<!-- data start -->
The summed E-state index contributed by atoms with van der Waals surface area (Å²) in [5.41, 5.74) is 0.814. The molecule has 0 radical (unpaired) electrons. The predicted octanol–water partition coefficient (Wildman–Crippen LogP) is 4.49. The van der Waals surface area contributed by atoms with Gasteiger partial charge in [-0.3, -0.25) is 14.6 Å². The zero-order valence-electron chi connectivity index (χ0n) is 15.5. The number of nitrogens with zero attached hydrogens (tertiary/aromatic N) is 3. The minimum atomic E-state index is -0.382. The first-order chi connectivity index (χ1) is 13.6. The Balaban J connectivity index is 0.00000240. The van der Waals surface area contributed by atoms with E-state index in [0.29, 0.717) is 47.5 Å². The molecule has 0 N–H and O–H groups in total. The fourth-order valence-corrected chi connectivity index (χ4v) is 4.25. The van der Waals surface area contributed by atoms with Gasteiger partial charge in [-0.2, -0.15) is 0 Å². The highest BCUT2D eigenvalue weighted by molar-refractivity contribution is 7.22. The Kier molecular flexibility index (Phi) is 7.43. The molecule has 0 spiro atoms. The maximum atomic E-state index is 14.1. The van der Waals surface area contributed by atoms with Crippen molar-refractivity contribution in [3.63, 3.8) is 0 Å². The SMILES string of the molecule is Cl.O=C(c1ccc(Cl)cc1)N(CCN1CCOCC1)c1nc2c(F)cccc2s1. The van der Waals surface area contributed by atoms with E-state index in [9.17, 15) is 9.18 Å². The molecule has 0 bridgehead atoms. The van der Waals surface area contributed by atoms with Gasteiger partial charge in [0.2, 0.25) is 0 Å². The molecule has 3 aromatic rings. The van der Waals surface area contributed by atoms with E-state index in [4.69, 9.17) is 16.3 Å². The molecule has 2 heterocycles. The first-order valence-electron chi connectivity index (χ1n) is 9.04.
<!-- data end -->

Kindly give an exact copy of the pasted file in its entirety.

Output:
The summed E-state index contributed by atoms with van der Waals surface area (Å²) in [5.41, 5.74) is 0.814. The molecule has 0 radical (unpaired) electrons. The predicted octanol–water partition coefficient (Wildman–Crippen LogP) is 4.49. The van der Waals surface area contributed by atoms with Gasteiger partial charge in [-0.3, -0.25) is 14.6 Å². The zero-order valence-electron chi connectivity index (χ0n) is 15.5. The number of nitrogens with zero attached hydrogens (tertiary/aromatic N) is 3. The minimum atomic E-state index is -0.382. The first-order chi connectivity index (χ1) is 13.6. The Balaban J connectivity index is 0.00000240. The van der Waals surface area contributed by atoms with E-state index in [0.29, 0.717) is 47.5 Å². The molecule has 0 N–H and O–H groups in total. The fourth-order valence-corrected chi connectivity index (χ4v) is 4.25. The van der Waals surface area contributed by atoms with Gasteiger partial charge in [-0.2, -0.15) is 0 Å². The highest BCUT2D eigenvalue weighted by molar-refractivity contribution is 7.22. The Kier molecular flexibility index (Phi) is 7.43. The molecule has 0 spiro atoms. The maximum atomic E-state index is 14.1. The van der Waals surface area contributed by atoms with Crippen molar-refractivity contribution in [3.63, 3.8) is 0 Å². The SMILES string of the molecule is Cl.O=C(c1ccc(Cl)cc1)N(CCN1CCOCC1)c1nc2c(F)cccc2s1. The van der Waals surface area contributed by atoms with E-state index in [9.17, 15) is 9.18 Å². The molecule has 0 bridgehead atoms. The van der Waals surface area contributed by atoms with Gasteiger partial charge in [0.2, 0.25) is 0 Å². The molecule has 3 aromatic rings. The van der Waals surface area contributed by atoms with E-state index in [4.69, 9.17) is 16.3 Å². The molecule has 2 heterocycles. The first-order valence-electron chi connectivity index (χ1n) is 9.04.